Other more familiar contributors are Uriah Heep with ‘July Morning’, a blend of prog rock and stage-worthy melodies shows how the hard rockers were far more daring and far from the second rate Deep Purple some believed them to be and the still young Status Quo, whose ‘Someone’s Learning’ finds them forging ahead and looking for their signature sound. The repetitious nature has been hit upon, but without the aid of a boogie, Francis Rossi and company tap into an excellent heavy groove that’s sort of a proto stoner rock; heavy on the guitar, even heavier on the ability to drive a blues-edged riff through your skull in an almost obliterating fashion. The opportunity to revisit the self-titled Thin Lizzy debut is always very welcome, and ‘Eire’ paints the still new band as thoughtful, wandering spirits whose paean to their homeland blends soft lead bass sounds with reverbed guitar lines, owing far more some of the darker psych of ’69 than the expected hard rock. It’s a hauntingly beautiful arrangement, which really helps the narrative vocal concerning the arrival of Vikings to Eireann appear far more poetic. A double whammy of Jethro Tull numbers arguably shows the band at their early peak, with ‘Mother Goose’ demonstrating the folkier strains of one of the prog scene’s finest acts, and the stand-alone single ‘Life Is A Long Song’ proving Ian Anderson’s merit as a whimsical and lyrical man of words. Unlike so many 70s prog bands who took themselves way too seriously, the early Tull catalogue from 1968-71 is both melodic and accessible, yet carries enough of an experimental streak to suggest a band without boundaries. The choices made for this set are perfect in so many ways: retro sounding, but never stale; almost the sound of archetypal Tull, but just enough off the beaten track to often avoid inclusion on an average “best of”. Cream’s Jack Bruce appears with ‘Folk Song’ (taken from his third solo LP ‘Harmony Row’) and although it’s arguably not as strong as the bulk of the material on 1969’s ‘Songs For A Tailor’, those even vaguely familiar with Bruce’s work will immediately be drawn in by his strong vocal presence, even before the arrangement’s floating piano and weirdly baroque quirks make even the vaguest of impacts. In showing Bruce to be an experimental soul with a schooling in jazz and the avant garde, it’s an important recording. It isn’t, however, always the most tuneful. Given how this anthology seems aimed more at the casual buyer, the bombastic yet buoyant ‘Escape To The Royal Wood (On Ice)’ – a piece that celebrates a proggy flair with plenty of layers and featured on the same album – would’ve seemed a much safer choice.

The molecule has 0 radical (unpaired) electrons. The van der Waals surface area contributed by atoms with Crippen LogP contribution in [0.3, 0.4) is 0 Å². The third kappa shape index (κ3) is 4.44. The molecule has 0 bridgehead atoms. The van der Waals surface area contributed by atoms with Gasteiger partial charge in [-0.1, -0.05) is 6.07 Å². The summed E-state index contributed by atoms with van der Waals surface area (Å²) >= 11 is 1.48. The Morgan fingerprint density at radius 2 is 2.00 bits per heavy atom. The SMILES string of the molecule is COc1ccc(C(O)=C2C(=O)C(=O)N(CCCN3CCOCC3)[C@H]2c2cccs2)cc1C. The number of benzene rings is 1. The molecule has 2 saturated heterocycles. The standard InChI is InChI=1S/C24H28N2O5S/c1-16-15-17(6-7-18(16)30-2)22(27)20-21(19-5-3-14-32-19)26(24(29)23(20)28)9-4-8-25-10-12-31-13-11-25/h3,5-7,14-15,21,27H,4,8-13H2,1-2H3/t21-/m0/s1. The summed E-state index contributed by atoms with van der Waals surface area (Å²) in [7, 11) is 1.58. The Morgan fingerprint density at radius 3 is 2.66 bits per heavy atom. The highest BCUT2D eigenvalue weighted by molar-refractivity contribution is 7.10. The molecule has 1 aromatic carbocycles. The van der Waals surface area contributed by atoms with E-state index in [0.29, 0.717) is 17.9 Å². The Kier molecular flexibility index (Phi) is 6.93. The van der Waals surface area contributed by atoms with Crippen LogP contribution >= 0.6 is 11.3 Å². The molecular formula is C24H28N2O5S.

Digging slightly deeper, Curved Air’s ‘Single Mother’ is an excellent track, rich in heavy keyboard lines, with distorted bursts of guitar and a general disregard for the linear. It jumps from an obviously hoary prog rock intro, into jerky rhythms over which vocalist Sonja Kristina cries at full volume as she adds melodies that blend musical theatre with folk tradition, before everything heads for an instrumental break where futuristic keys and a floating violin predate Hawkwind’s similar sounding ‘Wind of Change’. It’s the kind of track that needs a long time to embed itself, but once it does, it will eventually become a favourite. A true stand-out from this box set, Procol Harum’s ‘Simple Sister’ carries a lot of weight in helping the band shift from music geared towards a prog and psych audience into something that would have pricked up the ears of the early 70s hard rock fan. It’s a really cheeky number, in the truest sense: parts of Gary Brooker’s piano melody borrow heavily from the old 60s pop hit ‘Cool Jerk’, while Robin Trower’s heavy, descending guitar work takes a very obvious influence from a few things – Cream, Mountain et al – but also unwittingly inspires the coda from Iron Maiden’s 1981 album cut ‘Innocent Exile’. By the time both elements blend together in the track’s second half, the grandness of the sound is absolutely marvellous and that’s before the world of orchestral overdubs kick in. Yes, it’s grandiose – almost too self-important for its own good – but, man, it’s one of the best things you’ve (n)ever heard. It sounds like five guys who just can’t wait to leave ‘A Whiter Shade of Pale’ further in the past…and it’s definitely not “prog” by the same definition as clung onto by most fans, but truly progressive.